• Figures, charts, tables, schemes, and equations should be embedded in the text at the point of relevance. Separate graphics can be supplied later at revision, if necessary.
  • When required by a journal's structure or length limitations, manuscript templates should be used.
  • References can be provided in any style, but they must be complete, including titles. For information about the required components of different reference types, please refer to the ACS Style Quick Guide.
  • Supporting Information must be submitted as a separate file(s).

Document Templates and Format

The templates facilitate the peer review process by allowing authors to place artwork and tables close to the point where they are discussed within the text. Learn more about document templates here


General information on the preparation of manuscripts may also be found in the ACS Guide to Scholarly Communication.

Acceptable Software, File Designations, and TeX/LaTeX

See the list of Acceptable Software and appropriate File Designations to be sure your file types are compatible with ACS Paragon Plus. Information for manuscripts generated from TeX/LaTeX is also available.

Cover Letter

A cover letter must accompany every manuscript submission. During the submission process, you may type it or paste it into the submission system, or you may attach it as a file.


The cover letter should address the criteria of significance and the need for rapid disclosure and, if the author wishes, list the name of a suggested Associate Editor for consideration. Information regarding previous submission to Organic Letters or to any other ACS journal should be included. If back-to-back publication with another paper is desired, this should be stated, along with the desired order of publication in the cover letters of both manuscripts.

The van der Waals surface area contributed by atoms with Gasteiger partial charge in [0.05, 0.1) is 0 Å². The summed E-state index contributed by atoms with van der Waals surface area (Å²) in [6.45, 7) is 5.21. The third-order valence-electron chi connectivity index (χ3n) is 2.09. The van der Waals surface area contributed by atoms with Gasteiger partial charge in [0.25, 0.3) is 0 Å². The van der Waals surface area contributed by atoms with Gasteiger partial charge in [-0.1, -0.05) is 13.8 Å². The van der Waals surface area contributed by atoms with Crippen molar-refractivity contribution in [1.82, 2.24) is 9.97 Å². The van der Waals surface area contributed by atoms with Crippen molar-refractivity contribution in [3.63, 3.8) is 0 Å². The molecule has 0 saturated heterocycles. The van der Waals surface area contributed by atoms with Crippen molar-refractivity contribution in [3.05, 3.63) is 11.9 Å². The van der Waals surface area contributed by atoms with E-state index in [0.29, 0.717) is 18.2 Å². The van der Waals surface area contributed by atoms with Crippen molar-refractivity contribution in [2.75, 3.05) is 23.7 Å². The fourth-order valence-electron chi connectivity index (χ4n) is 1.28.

Manuscript Text Components

Letters contain a Title, Abstract, main text without section headings, a Data Availability Statement, and references/end matter.


The title should be descriptive of the topic of the article and as short as possible (not exceeding 20 words), using easily searchable keywords and avoiding/minimizing hyphenation. To that end, avoid using abbreviations and acronyms unless they are more commonly used than spelled out words. Also avoid complex compound names as much as possible in the title by using generic names, and spell out elements rather than using symbols unless part of a compound formula. Neither the title nor any other text should indicate that the article is part of a numbered series on a broader research topic, or a numbered contribution from a particular institution or research group.


The Abstract of 75 words or less of text should briefly state the purpose of the research, the principal results, and the major conclusions. A well-written Abstract along with its graphic figure can attract the attention of potential readers and increase the likelihood that the published article will be read and cited by other researchers. Summaries of numerical results should be quantitative, for example, “in yields of 65 to 90%” rather than “in good to excellent yields”).


A graphic must be included with each manuscript for display in Abstract and in the Table of Contents (TOC). The graphic should capture the reader’s attention and, in conjunction with the Title and Abstract text, should give the reader a quick impression of the essence of the article. In preparing the graphic, creativity is welcome, but avoid images of people living or from the past and avoid caricatures or parodies that could be socially/culturally insensitive or considered racist or discriminatory, especially when taken out of context. Ensure that cartoon depictions of machinery, nature, and processes do not indicate actions or settings that are improbable. The graphic must fit in an area no larger than 8.25 cm by 4.45 cm (3.25 inches by 1.75 inches); the Abstract and graphic together should not exceed the space required for 200 words. See Appendix 2 for full details on graphics requirements.